Eat Bitter (Central African Republic, China)
Directors: Pascale Appora-Gnekindy, Ningyi Sun
Producer: Mathieu Faure
During a civil war in the Central African Republic, an immigrant Chinese construction manager and a local African laborer work on opposite ends of the spectrum to construct a sparkling new bank. As deadlines loom, they don’t hesitate to strip the earth and destroy their family lives for a seat at the table of prosperity.
Heatroom (Hong Kong)
Directors: Chan Hau Chun, Chui Chi Yin
Producer: Peter Yam
The documentary tells the stories of a group of subdivided flat residents who live in the same building for over a few years. Having little control over their destinies, individuals wrestle with immense suppression of the times, yet flourish with dignity in their everyday lives.
No Other Land (Palestine)
Directors: Basel Al Adarra, Yuval Abraham, Hamdan Balal, Rachel Shor
Producers: Basel Al Adarra, Yuval Abraham, Hamdan Balal, Rachel Shor
For ten years, Basel, a young Palestinian activist, has been filming homes in his community being destroyed by Israeli soldiers. During the darkest period of his life, in face of mass eviction of his community, he develops an unlikely, intimate relationship with a similarly aged Israeli journalist who joins his struggle.
Red Herring (working title) (U.K.)
Director: Kit Vincent
Producers: Ed Owles, Dea Gjinovci
After a young filmmaker is diagnosed with a terminal brain tumor, he decides to follow his family’s spiritual and darkly humorous journey towards acceptance.
The Vagrant Master (China)
Directors: Weichao Xu, Weixi Chen
Producers: Jia Zhao, Weicong Xia
After living in seclusion with his books for 26 years, Shen Wei, an erudite trash collector, inadvertently became a viral sensation thanks to a live streaming app, where he was venerated by millions of followers as China’s “Vagrant Master”. The overnight fame reintroduced Shen to a society that once left him behind. When the frenzy abruptly subsided two years later, however, Shen found himself caught in a dilemma and started to lose control of his life.
Third Act (U.S.A.)
Director: Tadashi Nakamura
Producer: Ursula Liang
On its surface, Third Act is a biopic that explores Robert Nakamura’s role as the “Godfather of Asian American film,” made by his son, Tadashi Nakamura. But with his diagnosis of Parkinson’s disease, the film poses a complex question: how can a father and son say goodbye?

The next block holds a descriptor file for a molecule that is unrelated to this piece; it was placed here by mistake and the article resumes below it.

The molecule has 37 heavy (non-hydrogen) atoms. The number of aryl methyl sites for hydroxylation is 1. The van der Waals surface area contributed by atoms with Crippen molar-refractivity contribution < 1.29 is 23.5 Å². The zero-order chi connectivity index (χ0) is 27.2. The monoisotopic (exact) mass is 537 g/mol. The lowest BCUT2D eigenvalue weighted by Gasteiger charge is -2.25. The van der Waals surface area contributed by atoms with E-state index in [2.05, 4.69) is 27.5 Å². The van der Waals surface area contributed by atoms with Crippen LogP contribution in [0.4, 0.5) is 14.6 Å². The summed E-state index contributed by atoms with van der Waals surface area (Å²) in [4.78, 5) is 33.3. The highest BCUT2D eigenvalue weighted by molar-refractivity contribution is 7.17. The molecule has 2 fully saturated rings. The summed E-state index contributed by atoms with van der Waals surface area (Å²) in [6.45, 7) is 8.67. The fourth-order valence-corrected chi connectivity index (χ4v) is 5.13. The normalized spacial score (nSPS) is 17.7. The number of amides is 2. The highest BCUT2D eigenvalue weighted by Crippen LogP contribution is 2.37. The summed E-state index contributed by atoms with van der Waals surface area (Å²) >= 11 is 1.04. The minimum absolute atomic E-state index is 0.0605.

Untitled Lerone D. Wilson Documentary (U.S.A.)
Director: Lerone D. Wilson
Producers: Andrea Mustain, Lerone D. Wilson
Good intentions, unforeseen consequences, and the forces of the Internet collide, revealing the humanity—and the humans—confronting the unprecedented power of social media.
John D. and Catherine T. MacArthur Foundation
Untitled Prison Hunger Strike Film (U.S.A.)
Directors: Lucas Guilkey, JoeBill Muñoz
Producers: Lucas Guilkey, JoeBill Muñoz
A feature documentary about the rise and fall of California’s system of indefinite solitary confinement.
John D. and Catherine T. MacArthur Foundation
Director: Fox Maxy
Producers: Michel Sayegh, Jaida Grey Eagle, Mad Max Alo
A collection of interviews about mental health and suicide, interrupted by fake commercials, reality tv parodies, animations and archival footage. Watertight flips through channels, traveling around Indian country and big cities, following people who create their own realities. This film is for freaks.
Dancing on the Edge of a Volcano (Lebanon, France)
Director: Cyril Aris
Producers: Katharina Weser, Myriam Sassine
A country that experiences one disaster after another. A film crew that surmounts the insurmountable to shoot their vision of Lebanon’s future. A portrait of Beirut society in the aftermath of the August 4th 2020 port explosion, struggling to rebuild, resist, and ultimately find life again.
Hidden Letters (China, U.S.A., Norway, Germany)
Directors: Violet Du Feng, Zhao Qing
Producers: Violet Du Feng, Mette Cheng Munthe-Kaas, Jean Tsien, Su Kim
Hidden Letters tells the story of two Chinese women trying to balance their lives as independent women in modern China while confronting the traditional identity that defines but also oppresses them. Connected through their love for Nushu — a centuries-old secret text shared amongst women — each of them transforms through a pivotal period of their lives and takes a step closer to becoming the individuals they know they can be.
I Didn’t See You There (U.S.A.)
Director: Reid Davenport
Producer: Keith Wilson
Spurred by the spectacle of a circus tent that goes up outside his Oakland apartment, a disabled filmmaker launches into an unflinching meditation on freakdom, (in)visibility, and the pursuit of individual agency.
Razing Liberty Square (U.S.A.)
Director: Katja Esson
Producers: Katja Esson, Ann Bennett, Corinna Sager, Ronald Baez
Miami is ground zero for sea level rise. When residents of the Liberty Square public-housing community learn about a $300 million revitalization project in 2015, they soon discover that this sudden interest comes from the fact that their neighborhood is located on the highest-and-driest ground in the city. Now they must prepare to fight a new form of racial injustice – Climate Gentrification. (KENDEDA FUND)